It’s horrible.

And every time she opened her mouth, I rolled my eyes and wished it was over. Eventually, she tones it down and starts to grate less, though I wish she’d been more of a mysterious, aloof, otherworldly figure like I remember.

What you’ll be doing for the most part in Final Fantasy 7 Remake is exploring Midgar and engaging in combat. Exploration is pretty bog-standard. Go to point A, collect thing, speak to person 1, return to point B and so on. Not much has changed in this regard between the games or in the genre in general. Moving around is smooth and easy, though the camera does occasionally struggle.

Wall Market and its narrow alleys, in particular, were a bit of a struggle thanks to the camera’s inability to get into the right location. By and large, exploration is great and is an excellent way to explore the world and learn more about the lore.

Combat is the absolute best thing about Final Fantasy 7 Remake. When I learned it was going to feature real-time combat I was ready to write it off then and there. It felt blasphemous to turn Final Fantasy 7 into an action game. I shouldn’t have been so quick to judge though because what Square Enix has created is phenomenally brilliant. A hybrid real-time/turn-based system that uses MP and ATB which feels incredibly like the gameplay of old.

You press Square or Triangle to attack and do so in real-time, using Circle to dodge. By pressing X you pause time and bring up your combat menu. From here you can use abilities, magic, Limits and Summons. Every action from the menu requires ATB and/or MP to use. ATB is generated through combat while MP comes from Ether.

After making your selection, combat comes back to full speed and you see your actions play out.

When you’re in a party of three, you can press Up and Down on the D-Pad or L2 and R2 to switch to other characters and perform actions with them. The deeper you get into the game and the more experienced you become with the combat system the more at ease you’ll be with it. It’s not long before you find yourself using all manner of attacks, switching between party members and tearing your enemies to shreds.

It’s a gloriously violent ballet of swords, bullets and magic.

It wouldn’t be Final Fantasy 7 without Materia and the system works pretty much the same way it always had. By inserting the Materia in slots in your weapon and armour you can equip magic to use, improve your stats and change the way you perform in combat. Figuring out your optimal build is half the fun and you are able to endlessly experiment. Your weapons can also be upgraded as you level up allowing you to unlock stat boosts, new Materia slots and more.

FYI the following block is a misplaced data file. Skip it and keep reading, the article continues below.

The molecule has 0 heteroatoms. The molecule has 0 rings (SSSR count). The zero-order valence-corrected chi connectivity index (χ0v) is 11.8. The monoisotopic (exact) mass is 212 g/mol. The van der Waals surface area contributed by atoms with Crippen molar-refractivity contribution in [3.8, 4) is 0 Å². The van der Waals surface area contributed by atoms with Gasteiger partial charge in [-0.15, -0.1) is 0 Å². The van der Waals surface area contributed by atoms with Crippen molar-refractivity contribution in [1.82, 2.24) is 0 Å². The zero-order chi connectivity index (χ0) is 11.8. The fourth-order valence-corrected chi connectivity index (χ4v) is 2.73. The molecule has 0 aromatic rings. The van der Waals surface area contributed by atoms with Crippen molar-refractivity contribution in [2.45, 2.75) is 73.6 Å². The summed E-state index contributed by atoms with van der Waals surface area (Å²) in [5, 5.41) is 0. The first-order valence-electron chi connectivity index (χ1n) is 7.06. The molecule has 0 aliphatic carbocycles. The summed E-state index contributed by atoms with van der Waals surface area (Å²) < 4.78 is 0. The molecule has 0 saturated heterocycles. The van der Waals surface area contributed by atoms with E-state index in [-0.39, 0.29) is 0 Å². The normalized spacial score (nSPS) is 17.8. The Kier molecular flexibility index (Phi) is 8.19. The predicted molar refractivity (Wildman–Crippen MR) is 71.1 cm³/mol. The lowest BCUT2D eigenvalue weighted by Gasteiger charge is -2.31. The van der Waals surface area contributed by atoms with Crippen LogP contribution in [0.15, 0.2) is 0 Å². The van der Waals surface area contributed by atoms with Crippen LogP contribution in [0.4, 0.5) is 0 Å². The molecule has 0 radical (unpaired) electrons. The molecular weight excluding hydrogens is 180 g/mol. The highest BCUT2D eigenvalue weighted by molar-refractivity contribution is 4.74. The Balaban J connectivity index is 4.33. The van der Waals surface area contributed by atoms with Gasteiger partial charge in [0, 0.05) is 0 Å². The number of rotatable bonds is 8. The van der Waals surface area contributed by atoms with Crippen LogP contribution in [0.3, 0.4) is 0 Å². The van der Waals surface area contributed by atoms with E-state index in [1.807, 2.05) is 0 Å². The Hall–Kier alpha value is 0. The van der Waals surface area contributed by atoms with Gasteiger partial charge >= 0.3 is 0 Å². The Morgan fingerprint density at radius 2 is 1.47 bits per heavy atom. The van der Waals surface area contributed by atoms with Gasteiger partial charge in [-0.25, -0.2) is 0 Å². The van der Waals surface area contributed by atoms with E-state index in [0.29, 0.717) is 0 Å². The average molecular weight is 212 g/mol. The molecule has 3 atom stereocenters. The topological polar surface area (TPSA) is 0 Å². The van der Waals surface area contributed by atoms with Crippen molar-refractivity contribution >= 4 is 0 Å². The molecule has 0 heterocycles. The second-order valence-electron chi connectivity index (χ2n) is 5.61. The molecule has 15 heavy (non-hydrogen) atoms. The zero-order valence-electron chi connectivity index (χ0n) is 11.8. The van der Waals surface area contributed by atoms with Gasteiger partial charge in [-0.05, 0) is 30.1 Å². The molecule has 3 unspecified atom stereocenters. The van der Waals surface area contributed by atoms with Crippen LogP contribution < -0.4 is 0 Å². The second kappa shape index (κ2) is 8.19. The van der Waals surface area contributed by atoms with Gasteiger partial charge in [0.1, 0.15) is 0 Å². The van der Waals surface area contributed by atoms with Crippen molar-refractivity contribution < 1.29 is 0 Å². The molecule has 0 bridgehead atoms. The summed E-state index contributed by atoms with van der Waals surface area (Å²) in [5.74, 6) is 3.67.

Final Fantasy 7 Remake may be partially real-time but it hasn’t sacrificed any of its depth. In fact, the movement to this new battle system has opened up the combat in new ways that make it even deeper and make the importance of your stats even greater.

Final Fantasy 7 Remake is mind-blowing. As a remake, it’s the best ever made. As a videogame, it’s one of the best ever made. As a Final Fantasy, well…it’s the best one ever.

There may be a few minor issues and some complaints but in the face of the overwhelming quality of Final Fantasy 7 Remake, they fade into the distance. The narrative is more impactful than ever before and is even more relevant today than it was in 1997. Watching characters discuss their plans and intentions and hearing the voice acting makes everything that happens more real.

The story was already fantastic but when it’s told this way it truly gets to shine.

It might have taken years and years but we finally got the Final Fantasy7 Remake. It might not yet be complete but it’s incredible and has been well worth the wait.


Final Fantasy 7 Remake was reviewed on PS4 Pro using a digital copy provided by Square Enix.

PowerUp! Reviews

Game Title: Final Fantasy 7 Remake

  • 9.3/10
    Exactly what Final Fantasy 7 always would have been if it was made today - 9.3/10
  • 10/10
    The new standard for video game remakes - 10/10
  • 9.5/10
    Incredible combination of real-time and turn-based combat - 9.5/10
  • 7/10
    Some odd, ugly textures - 7/10
  • 10/10
    The story hits harder and is even more relevant today - 10/10
9.2/10
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Leo Stevensonhttps://powerup-gaming.com/
I've been playing games for the past 27 years and have been writing for almost as long. Combining two passions in the way I'm able is a true privilege. PowerUp! is a labour of love and one I am so excited to share.